In an essay from her 2019 collection Trick Mirror: Reflections on Self-Delusion, Jia Tolentino writes that Sweetgreen “feels less like a place to eat and more like a refueling station.” The fast casual build-your-own salad concept is a “marvel of optimization,” she says, and goes on to set the scene for the reader who might be unaware of the Sweetgreen model:
I go to Sweetgreen on days when I need to eat vegetables very quickly because I’ve been working till 1am all week and don’t have time to make dinner because I have to work till 1am again, and like a chump, I try to make eye contact across the sneeze guard, as if this alleviated anything about the skyrocketing productivity requirements that have forced these two lines of people to scarf and create kale caesars all day, and then I “grab” my salad and eat it in under 10 minutes while looking at email.
It’s a scene that might be familiar to those who work in large office buildings in urban centers—but for many of us still working from home, this description of consuming salad lunches at breakneck speed in a bustling downtown feels so 2019. And that’s certainly what Sweetgreen’s sales figures indicate, too—it has only just begun the long road to post-pandemic recovery.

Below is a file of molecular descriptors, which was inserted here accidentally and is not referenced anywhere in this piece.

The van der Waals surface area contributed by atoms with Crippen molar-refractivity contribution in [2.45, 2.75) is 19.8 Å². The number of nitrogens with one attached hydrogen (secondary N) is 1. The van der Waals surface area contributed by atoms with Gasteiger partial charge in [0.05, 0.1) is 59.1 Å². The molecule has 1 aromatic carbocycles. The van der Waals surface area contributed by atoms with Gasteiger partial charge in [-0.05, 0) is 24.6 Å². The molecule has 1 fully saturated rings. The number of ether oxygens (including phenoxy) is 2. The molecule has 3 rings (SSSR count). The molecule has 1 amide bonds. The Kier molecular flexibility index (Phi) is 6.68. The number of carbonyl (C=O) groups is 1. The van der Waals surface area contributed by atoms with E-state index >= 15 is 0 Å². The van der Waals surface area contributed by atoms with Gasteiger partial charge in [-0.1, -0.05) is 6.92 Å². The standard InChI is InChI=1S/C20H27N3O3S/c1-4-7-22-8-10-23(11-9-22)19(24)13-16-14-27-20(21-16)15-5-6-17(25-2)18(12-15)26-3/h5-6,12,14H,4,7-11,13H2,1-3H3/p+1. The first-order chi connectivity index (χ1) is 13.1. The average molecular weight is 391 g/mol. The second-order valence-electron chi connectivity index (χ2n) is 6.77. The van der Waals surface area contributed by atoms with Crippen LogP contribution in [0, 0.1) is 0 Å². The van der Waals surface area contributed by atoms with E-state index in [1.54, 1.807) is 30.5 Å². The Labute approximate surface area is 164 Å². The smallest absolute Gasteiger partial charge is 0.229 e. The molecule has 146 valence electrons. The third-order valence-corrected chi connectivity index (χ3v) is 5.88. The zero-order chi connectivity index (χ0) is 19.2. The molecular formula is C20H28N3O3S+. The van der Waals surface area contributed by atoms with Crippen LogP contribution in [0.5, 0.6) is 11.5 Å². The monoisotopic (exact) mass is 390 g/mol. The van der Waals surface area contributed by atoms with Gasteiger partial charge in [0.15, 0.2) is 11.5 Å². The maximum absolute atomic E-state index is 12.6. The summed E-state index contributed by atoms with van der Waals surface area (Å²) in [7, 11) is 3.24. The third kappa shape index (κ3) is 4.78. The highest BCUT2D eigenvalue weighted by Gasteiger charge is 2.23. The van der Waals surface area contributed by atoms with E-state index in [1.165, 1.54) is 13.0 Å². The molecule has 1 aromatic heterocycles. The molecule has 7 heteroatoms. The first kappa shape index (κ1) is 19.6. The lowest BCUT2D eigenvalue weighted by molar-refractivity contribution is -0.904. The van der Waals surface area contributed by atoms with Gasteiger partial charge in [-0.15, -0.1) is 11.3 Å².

Location data analytics company Placer.ai has released a report on salad chain recovery in 2021, looking at a few of the major players—Chop’t, Sweetgreen, Honeygrow, Tender Greens, and Saladworks—to chart larger trends in the health food space. All of these chains started off the year with significant decreases in visits compared to the same period in 2019; Tender Greens, a restaurant I was mildly obsessed with when I lived in Los Angeles, was down a crushing 71% in January 2021.
Slowly but surely, customer traffic has been trending upward since then, with numbers still in the negative range, but inching closer to breaking even with 2019. In June of this year, three of the five salad chains (Sweetgreen, Chop’t, and Honeygrow) posted increases in monthly visits over 2019, perhaps an indication that as workers return to centralized offices, they need a healthy lunch option to go with it. Tender Greens is still hurting the most with traffic down 31% in June (vs. June 2019), which can only mean customers haven’t discovered the Salt and Pepper Chicken with a side of Caesar salad yet. Order it now, you fools, while you still can!
It will be interesting to see which of these chains can hang on long enough to weather commuters’ prolonged return-to-office plans. Once workers are back at their downtown desks, can we assume they’ll want to sink back into the routine of ordering what Tolentino describes as “a bowl of nutrients that ward off the unhealthfulness of urban professional living”? I, for one, am certainly missing the Sweetgreen Harvest Bowl these days and hope to be reunited with it soon.